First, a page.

The Ghana Revenue Authority (GRA) aims to fully operationalize the use of the Integrated Customs Management System (ICUMS) as the national single window platform for import facilitation effective June 1, 2020 at the Ports and other entry points.
ICUMS which is currently being piloted since April 28, at the Tema Port, is what is claimed to be a new port clearing system that processes documents and payments through one window, a departure from the previous system where valuation and classification, risk management and payment were done by different entities.
However the freight forwarding industry, led by Edward Akrong, president of the Ghana Institute of Freight Forwarders, has revealed to Goldstreet Business that the supposedly new platform is simply the discredited UNIPASS, now being presented under a different name to disassociate it from its several recent operational failings.
In a statement copied to the media, acting GRA Commissioner-General, Ammishaddai Owusu-Amoah, said the deployment takes effect from Tuesday. April 28, 2020. However it is to run alongside the outgoing GCMS platform operated by GC Net and West Blue Consulting until May 1.
This, in effect, means that all transactions in respect of import and export manifest can be processed through the ICUMS or through Ghana Customs Management System (GCMS) for the Tema Port, as well as all other entry points but only until the end of this month.
“For the avoidance of doubt, with effect from June 1, 2020, all new transactions, without exception in respect of import and export shall only be processes through the ICUMS” the statement said.
“All existing transactions commencing prior to May 31, 2020 for which processing have not been completed in the GCMS, before or after payment of duty, shall be reprocessed through the ICUMS,” the statement added.
However while the platform has been given a new name, some of its old shortcomings still persist. Akrong admits that the use of the platform still presents “serious operational challenges.” Instructively, some shipping agents held a demonstration yesterday in Takoradi to protest against the problems they are encountering in using the platform.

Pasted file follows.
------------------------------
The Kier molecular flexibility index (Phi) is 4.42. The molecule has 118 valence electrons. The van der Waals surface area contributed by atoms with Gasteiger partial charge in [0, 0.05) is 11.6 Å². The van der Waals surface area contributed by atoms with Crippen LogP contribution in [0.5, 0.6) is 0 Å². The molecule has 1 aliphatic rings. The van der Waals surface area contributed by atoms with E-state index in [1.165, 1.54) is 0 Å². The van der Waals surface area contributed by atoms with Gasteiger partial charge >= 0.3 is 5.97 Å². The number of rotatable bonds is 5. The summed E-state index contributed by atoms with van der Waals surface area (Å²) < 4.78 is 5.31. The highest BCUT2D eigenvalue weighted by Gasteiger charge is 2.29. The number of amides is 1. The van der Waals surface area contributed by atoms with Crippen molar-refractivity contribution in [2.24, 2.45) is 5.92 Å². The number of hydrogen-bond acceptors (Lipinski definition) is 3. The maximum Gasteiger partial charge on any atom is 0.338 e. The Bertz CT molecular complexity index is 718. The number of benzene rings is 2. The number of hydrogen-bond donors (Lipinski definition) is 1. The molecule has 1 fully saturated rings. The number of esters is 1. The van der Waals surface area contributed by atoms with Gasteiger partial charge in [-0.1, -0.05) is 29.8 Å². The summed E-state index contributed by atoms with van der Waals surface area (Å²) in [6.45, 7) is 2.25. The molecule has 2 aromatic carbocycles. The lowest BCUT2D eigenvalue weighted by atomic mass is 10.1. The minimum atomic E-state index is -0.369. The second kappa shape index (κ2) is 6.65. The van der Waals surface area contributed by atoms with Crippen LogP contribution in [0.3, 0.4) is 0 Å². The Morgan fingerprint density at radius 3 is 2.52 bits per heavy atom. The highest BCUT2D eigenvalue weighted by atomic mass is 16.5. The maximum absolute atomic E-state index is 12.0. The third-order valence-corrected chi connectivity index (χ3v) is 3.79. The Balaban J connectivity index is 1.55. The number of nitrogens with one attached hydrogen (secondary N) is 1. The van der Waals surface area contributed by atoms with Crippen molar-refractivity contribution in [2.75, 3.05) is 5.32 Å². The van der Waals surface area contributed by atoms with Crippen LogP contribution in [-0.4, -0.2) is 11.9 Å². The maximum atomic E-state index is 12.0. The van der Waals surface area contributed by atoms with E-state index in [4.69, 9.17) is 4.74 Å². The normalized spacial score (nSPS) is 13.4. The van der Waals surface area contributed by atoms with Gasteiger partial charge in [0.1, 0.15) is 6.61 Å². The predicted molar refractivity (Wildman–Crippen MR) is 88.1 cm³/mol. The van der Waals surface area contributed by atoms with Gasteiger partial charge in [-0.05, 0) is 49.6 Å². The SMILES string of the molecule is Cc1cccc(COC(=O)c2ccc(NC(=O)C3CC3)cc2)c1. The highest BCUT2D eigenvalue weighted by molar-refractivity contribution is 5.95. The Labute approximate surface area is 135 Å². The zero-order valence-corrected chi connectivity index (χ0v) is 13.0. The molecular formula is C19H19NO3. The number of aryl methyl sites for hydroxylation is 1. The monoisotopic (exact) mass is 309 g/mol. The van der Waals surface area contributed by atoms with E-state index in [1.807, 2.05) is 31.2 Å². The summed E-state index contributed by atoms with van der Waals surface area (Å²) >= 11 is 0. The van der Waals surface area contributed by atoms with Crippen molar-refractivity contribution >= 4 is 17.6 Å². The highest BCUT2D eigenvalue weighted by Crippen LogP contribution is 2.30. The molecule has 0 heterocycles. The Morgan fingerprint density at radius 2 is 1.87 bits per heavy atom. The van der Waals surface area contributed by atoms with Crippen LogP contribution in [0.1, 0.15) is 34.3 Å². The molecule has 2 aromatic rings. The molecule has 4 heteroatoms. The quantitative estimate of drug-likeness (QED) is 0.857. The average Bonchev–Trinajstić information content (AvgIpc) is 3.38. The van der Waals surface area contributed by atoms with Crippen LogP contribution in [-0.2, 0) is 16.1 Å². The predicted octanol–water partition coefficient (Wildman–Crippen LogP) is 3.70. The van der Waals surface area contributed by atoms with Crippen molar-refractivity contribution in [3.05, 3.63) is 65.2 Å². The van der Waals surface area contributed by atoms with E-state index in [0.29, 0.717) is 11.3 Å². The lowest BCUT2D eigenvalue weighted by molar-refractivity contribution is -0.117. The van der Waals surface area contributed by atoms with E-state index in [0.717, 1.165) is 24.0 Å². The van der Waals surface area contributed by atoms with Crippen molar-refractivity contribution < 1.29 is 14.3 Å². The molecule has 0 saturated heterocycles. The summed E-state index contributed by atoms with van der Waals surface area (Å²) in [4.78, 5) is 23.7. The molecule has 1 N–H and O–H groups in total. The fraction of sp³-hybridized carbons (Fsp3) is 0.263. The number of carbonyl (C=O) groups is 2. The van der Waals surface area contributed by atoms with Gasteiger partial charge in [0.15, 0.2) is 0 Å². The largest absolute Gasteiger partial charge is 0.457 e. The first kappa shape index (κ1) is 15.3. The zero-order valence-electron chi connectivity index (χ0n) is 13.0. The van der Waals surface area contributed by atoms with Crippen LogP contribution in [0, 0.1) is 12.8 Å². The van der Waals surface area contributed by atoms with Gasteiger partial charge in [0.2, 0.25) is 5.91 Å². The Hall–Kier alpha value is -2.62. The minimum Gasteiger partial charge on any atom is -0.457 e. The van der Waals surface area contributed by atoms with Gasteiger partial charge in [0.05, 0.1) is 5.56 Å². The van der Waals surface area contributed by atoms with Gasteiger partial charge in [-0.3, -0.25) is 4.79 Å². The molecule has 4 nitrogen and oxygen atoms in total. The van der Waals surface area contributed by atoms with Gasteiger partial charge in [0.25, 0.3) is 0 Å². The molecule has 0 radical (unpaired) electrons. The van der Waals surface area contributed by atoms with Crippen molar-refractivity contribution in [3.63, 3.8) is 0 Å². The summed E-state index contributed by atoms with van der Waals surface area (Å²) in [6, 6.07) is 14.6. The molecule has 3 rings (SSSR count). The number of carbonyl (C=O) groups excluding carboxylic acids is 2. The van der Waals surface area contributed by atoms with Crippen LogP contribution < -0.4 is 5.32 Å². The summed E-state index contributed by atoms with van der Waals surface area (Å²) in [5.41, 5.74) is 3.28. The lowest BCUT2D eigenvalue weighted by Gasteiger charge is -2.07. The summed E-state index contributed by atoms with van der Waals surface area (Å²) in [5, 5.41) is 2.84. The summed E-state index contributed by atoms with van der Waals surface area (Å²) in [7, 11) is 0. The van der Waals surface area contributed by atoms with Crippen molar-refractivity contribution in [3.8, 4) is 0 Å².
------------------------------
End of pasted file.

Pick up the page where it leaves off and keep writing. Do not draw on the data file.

Its many critics argue that the new platform is being run alongside the outgoing platform run by GC Net and West Blue Consulting for the next three weeks because government realizes that port operations still need a safety net in the form of the eminently successful outgoing platform. They further assert that government is hoping that the new platform’s facilitators will be able to clone the outgoing platform’s operating modalities before June 1; efforts by government to get GC Net and West Blue to willingly hand over their platforms to UNIPASS’s operators in the past have been solidly rebuffed.
Instructively, the decision by the government to get the newly renamed Integrated Customs Management System (ICUMS) to become functional at the port on Monday, April 28, 2020, initially left importers stranded, as they could not undertake pre-arrival processes on their imports.
GCNet and West Blue Consulting, who had previously provided platforms for cargo clearance since 2016, but who had been instructed by the government to shut down to make way for the new platform, were consequently brought back – albeit temporarily – to enable import processes to resume.
Reports indicate that while revenue payment on imports has picked up marginally, as a result of the parallel operations being run by the service providers, considerable progress has also been made on the ICUMS integration to the various freight stations at the port.
Operators of the newly renamed ICUMS system have been able to accept and process documentation on imports and exports at the Customs Division’s James Town Collection Point, according to GRA.
The Minister of Trade, Mr Alan Kyerematen; the Commissioner-General of the GRA, Mr Ammishaddai Owusu-Amoah; Col Damoah and the technical committee on the ICUMS implementation have held closed-door meetings with shipping lines, the Ghana Ports and Harbours Authority (GPHA) and the Meridian Port Services (MPS) in an effort to get the new platform to work as it should.
That meeting led the parties to agree on the simulation of import declaration documents through the new system.
Government is loath to give up on the new platform despite its several shortcomings; the sole-sourced contract under which it has been brought in calls for government to pay some US$97 million in compensation to its operators if the contract is terminated within the first year of operation.